1940s Philco radio sings again with new Raspberry Pi heart
Redditor spyderN8 happened upon a holy grail-level find at their local antique store last year: a 1940s Philco radio. And it cost them less than $50! Either the maker is a champion haggler or American antique shops aren’t quite the racket they are over here in the UK.
The maker had five criteria this project had to fit:
- Keep the general look
- No touchscreen interface – all driven by physical buttons
- Internet connection not required
- Keep the original eight-button selector
- Must be spouse-approved
I guess this last one is because the finished project would be on display at home and janky-looking stuff is not welcome. Keeping the original eight-button selector was a hassle worth powering through, because the maker was able to retain the clunky sound you get when you press the buttons. The video above is a vintage collector’s aural dreamscape.
“Ker-chunk” buttons for the win!
The original radio buttons still made the lovely ker-chunk sounds, but they couldn’t do much else. SpyderN8 found a solution to retain the sound when the old buttons were pressed and operate new buttons behind the scenes to perform the radio station-changing function.
Each of the new buttons is pre-programmed to select a particular radio station running through a computer-based radio scanner. spyderN8 sourced the buttons from renovatedradios.com.
Old tech, new spec
Almost every single GPIO pin on Raspberry Pi 4 is used in this project. A 7.9-inch capacitive touch LCD screen provides an oscilloscope-style display showing the sound waves on the front of the radio.
New clear sounds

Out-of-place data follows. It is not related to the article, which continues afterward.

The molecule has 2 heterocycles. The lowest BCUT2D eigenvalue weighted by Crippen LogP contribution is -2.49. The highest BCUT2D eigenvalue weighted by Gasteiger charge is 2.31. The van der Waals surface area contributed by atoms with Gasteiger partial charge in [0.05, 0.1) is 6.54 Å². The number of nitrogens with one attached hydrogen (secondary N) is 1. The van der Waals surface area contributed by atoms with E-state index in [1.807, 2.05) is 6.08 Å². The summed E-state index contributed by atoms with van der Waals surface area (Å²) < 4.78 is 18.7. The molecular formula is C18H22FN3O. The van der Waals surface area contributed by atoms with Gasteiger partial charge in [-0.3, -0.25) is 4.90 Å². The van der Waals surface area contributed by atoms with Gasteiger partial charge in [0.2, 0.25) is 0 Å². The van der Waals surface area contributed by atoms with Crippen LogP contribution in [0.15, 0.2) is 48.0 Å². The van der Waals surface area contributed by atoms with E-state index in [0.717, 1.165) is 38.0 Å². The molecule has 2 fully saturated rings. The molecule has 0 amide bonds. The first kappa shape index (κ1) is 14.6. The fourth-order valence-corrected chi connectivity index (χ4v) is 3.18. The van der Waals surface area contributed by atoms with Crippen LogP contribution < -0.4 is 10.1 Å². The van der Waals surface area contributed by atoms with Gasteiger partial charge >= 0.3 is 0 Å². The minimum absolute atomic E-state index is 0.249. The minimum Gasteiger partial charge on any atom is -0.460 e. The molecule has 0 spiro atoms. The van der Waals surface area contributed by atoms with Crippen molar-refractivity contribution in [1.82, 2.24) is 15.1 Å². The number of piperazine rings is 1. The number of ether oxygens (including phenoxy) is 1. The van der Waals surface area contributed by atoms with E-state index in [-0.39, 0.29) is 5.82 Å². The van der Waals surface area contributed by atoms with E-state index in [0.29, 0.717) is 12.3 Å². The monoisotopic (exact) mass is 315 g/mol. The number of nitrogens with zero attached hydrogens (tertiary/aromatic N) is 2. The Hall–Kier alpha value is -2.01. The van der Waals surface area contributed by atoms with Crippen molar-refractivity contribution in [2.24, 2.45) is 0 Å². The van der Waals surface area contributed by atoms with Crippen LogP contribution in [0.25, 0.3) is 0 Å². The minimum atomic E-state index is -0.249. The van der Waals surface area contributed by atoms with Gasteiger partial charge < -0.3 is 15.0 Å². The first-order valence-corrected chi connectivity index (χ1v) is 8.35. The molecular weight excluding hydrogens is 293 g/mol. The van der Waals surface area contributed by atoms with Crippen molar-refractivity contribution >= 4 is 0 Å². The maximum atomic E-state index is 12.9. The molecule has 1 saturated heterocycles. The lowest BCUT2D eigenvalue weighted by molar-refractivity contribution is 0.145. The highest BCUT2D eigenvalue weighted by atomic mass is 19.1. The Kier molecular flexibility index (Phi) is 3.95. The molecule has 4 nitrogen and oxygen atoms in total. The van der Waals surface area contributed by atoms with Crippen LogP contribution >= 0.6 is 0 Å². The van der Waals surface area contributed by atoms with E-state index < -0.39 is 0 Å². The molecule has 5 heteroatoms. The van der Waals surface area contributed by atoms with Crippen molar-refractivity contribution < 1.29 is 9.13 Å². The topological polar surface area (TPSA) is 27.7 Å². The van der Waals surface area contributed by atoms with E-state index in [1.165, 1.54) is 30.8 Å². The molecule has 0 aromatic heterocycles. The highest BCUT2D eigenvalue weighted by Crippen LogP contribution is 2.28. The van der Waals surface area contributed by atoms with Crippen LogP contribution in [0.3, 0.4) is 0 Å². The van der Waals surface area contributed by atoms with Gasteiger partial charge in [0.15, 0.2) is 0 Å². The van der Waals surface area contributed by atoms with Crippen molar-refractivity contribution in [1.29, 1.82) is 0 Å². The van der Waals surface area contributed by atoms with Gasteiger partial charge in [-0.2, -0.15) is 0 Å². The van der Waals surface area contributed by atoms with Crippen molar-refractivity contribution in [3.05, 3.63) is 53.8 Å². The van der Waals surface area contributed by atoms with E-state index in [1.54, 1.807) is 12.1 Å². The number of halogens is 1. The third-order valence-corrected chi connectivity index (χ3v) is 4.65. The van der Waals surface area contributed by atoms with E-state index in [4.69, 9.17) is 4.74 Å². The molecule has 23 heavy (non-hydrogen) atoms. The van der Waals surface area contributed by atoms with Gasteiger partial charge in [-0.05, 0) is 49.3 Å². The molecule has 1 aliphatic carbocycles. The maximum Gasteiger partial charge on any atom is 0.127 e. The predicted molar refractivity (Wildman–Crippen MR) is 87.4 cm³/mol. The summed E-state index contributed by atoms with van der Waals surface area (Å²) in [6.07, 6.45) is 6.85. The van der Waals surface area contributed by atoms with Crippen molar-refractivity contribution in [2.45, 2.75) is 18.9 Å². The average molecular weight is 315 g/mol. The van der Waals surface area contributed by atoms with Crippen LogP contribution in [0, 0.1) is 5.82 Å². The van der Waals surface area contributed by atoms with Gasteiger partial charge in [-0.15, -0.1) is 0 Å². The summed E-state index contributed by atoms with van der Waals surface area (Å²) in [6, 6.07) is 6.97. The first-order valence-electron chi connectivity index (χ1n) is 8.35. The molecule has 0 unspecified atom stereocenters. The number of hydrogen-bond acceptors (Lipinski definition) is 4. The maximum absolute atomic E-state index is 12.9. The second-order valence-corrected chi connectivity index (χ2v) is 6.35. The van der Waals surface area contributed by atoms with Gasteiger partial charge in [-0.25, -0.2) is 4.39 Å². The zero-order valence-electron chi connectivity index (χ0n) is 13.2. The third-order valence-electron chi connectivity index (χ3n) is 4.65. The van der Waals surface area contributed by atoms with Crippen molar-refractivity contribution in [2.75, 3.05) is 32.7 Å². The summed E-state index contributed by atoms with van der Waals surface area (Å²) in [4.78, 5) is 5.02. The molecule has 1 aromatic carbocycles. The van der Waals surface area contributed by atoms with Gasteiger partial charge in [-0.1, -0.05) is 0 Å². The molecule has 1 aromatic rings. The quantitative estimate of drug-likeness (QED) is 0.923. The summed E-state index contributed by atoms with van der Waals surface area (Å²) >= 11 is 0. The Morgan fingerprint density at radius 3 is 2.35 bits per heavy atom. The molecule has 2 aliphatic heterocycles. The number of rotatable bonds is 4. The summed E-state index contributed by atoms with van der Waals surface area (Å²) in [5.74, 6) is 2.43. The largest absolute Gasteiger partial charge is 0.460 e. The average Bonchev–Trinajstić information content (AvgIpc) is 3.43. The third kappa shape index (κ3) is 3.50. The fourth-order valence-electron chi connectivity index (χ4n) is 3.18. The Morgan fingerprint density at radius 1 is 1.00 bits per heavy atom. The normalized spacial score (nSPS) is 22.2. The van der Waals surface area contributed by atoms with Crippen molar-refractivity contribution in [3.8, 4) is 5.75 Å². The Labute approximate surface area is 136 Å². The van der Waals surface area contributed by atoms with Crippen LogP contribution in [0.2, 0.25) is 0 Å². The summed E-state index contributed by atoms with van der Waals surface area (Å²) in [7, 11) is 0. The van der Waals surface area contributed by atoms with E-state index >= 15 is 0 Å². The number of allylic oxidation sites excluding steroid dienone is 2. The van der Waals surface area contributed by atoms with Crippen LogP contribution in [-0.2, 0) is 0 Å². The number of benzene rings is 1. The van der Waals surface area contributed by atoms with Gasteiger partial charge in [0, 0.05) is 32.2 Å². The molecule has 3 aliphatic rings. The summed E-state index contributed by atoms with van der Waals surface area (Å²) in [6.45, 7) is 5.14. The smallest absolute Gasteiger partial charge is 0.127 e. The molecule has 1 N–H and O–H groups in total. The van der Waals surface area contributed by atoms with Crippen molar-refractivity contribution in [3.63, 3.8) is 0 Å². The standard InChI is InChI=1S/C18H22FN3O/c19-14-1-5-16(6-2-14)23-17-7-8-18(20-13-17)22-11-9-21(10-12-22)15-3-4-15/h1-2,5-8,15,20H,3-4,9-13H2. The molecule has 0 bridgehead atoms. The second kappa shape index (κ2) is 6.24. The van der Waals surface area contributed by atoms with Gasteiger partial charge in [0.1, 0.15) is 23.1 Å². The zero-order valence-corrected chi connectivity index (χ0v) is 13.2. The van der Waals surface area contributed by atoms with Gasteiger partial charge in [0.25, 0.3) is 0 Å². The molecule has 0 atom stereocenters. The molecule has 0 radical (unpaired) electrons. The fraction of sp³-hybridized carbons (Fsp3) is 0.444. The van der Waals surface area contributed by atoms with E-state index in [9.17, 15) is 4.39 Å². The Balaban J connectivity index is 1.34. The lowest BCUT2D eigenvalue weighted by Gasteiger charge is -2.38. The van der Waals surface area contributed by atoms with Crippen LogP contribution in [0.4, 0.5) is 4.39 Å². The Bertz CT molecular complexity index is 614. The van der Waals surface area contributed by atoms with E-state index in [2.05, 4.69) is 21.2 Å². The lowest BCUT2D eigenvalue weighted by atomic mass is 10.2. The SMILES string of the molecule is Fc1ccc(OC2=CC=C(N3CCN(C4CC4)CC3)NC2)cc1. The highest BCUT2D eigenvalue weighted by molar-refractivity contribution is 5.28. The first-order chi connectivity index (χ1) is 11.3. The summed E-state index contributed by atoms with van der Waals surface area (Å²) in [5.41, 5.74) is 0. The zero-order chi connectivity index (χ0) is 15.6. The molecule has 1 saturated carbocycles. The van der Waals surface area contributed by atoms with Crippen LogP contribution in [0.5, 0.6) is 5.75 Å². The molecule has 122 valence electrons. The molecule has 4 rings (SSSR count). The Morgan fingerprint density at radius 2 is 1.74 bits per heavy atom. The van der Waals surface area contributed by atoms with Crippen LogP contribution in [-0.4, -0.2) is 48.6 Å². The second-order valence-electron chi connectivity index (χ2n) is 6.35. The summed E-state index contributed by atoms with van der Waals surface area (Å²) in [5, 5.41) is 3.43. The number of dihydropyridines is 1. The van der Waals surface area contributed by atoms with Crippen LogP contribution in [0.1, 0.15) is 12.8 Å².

Sound is provided courtesy of a Fosi Audio BT30D amp, along with two KICKER CS Series speakers and a Goldwood 12″ woofer. You can also connect to the Fosi amp via Bluetooth which makes this build extra spouse-approved — you can play anything you like if the hard-coded radio options aren’t hitting the right notes.
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I’ve done several Pye radios, and one Murphy each with orange LEDs to simulate the valve (tube) glow through the cooling grid. Mine have internal DAB/FM tuners, amps and speakers.
The challenge is to maintain the mechanical tuning using the mechanical variable capacitor.
Raspberry Pi Staff Ashley Whittaker — post author
Nice! Have you got photos stashed somewhere online we can all have a nosey at?..
As a former VIP/antique service tech for a major amplifier manufacturer and restorer of tube radios (I have that same Philco in my office) as much as I love the Pi seeing this breaks my heart
a little bit.
WB5BKL – Nick
My folks had the table model version of this Philco and my friend’s parents had your model – but with remote control (via a battery-powered [semi-] handheld transmitter)… Listened to the BBC war news on them.